She added not everybody has access to AP courses either, especially communities that experience higher rates of poverty. There’s also the element of race. According to the National Equity Atlas, high-poverty areas are disproportionately made up of people of color.

“Unfortunately, … (our system) has certain racism baked into it,” Lazazzera said. “So if we then say, ‘Alright, we’re going to let kids who have AP courses move on and all the other kids not,’ are we not perpetuating this … racist system?”

While it’s important the university helps address inequities, it’s critical to realize that putting students from under-resourced schools up against peers that have already had opportunities to learn a course’s material can be more unfair than just letting those peers move on to the next course. It forces an unfair comparison – sometimes directly, such as in cases of curved grading.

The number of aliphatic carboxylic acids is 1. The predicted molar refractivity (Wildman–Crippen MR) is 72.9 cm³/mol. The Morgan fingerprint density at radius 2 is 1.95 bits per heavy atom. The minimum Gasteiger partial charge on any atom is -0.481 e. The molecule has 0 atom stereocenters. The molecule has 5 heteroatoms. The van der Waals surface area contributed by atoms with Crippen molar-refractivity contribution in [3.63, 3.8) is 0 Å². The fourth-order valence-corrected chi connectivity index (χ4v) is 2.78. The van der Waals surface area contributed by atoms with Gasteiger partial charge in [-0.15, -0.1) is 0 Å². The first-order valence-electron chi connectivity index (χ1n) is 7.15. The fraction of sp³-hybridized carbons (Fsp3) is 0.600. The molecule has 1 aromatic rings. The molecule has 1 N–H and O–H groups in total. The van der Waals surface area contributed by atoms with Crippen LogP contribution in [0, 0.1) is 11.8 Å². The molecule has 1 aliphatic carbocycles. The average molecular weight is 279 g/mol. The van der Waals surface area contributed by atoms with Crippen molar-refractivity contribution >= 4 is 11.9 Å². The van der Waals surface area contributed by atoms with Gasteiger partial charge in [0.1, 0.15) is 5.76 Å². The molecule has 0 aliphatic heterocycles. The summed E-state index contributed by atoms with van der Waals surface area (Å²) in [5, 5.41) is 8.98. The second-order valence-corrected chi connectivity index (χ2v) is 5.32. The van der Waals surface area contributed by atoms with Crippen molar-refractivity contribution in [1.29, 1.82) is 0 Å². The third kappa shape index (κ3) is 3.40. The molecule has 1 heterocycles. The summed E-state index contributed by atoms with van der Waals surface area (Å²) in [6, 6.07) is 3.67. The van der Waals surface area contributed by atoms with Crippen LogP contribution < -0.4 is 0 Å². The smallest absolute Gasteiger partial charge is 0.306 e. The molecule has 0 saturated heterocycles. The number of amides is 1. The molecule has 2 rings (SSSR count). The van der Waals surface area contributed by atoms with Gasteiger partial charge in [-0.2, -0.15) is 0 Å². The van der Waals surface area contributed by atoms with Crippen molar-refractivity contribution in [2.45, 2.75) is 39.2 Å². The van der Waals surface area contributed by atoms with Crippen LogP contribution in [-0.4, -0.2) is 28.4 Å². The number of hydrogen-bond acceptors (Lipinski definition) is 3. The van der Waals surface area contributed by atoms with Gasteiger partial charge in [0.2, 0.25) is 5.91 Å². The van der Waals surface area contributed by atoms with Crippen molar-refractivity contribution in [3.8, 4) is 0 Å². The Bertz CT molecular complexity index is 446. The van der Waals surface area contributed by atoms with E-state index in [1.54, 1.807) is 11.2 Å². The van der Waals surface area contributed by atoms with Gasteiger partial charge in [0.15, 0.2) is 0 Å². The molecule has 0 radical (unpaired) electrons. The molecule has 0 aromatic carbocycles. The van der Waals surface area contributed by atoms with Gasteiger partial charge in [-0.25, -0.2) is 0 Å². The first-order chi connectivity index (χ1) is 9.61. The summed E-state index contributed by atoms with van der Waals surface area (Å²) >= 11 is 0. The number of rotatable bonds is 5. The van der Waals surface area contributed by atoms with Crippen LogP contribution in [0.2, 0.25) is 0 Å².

Instead, there are solutions that don’t include holding any students back.

The math department requires certain students who take the AP Calculus exam to also take a math diagnostic test. Other departments can create their own diagnostic tests that assess a student’s mastery of content and use these tests to place students into classes suited for them and their educational backgrounds.

Departments can also create more courses intended for students who need extra help. For example, the chemistry department offers Chemistry 14A: “General Chemistry for Life Scientists I” and Chemistry 14AE: “General Chemistry for Life Scientists I – Enhanced,” both of which have the same content and rigor, but the latter includes a mandatory two-hour discussion section to help students with limited exposure to chemistry.

Although neither of these is the ultimate solution to address disparities in college-level exam access, they are far better than just pretending that inequity doesn’t exist.

The university has a duty to academically enrich its students.

Acknowledging their current understanding is a necessary first step.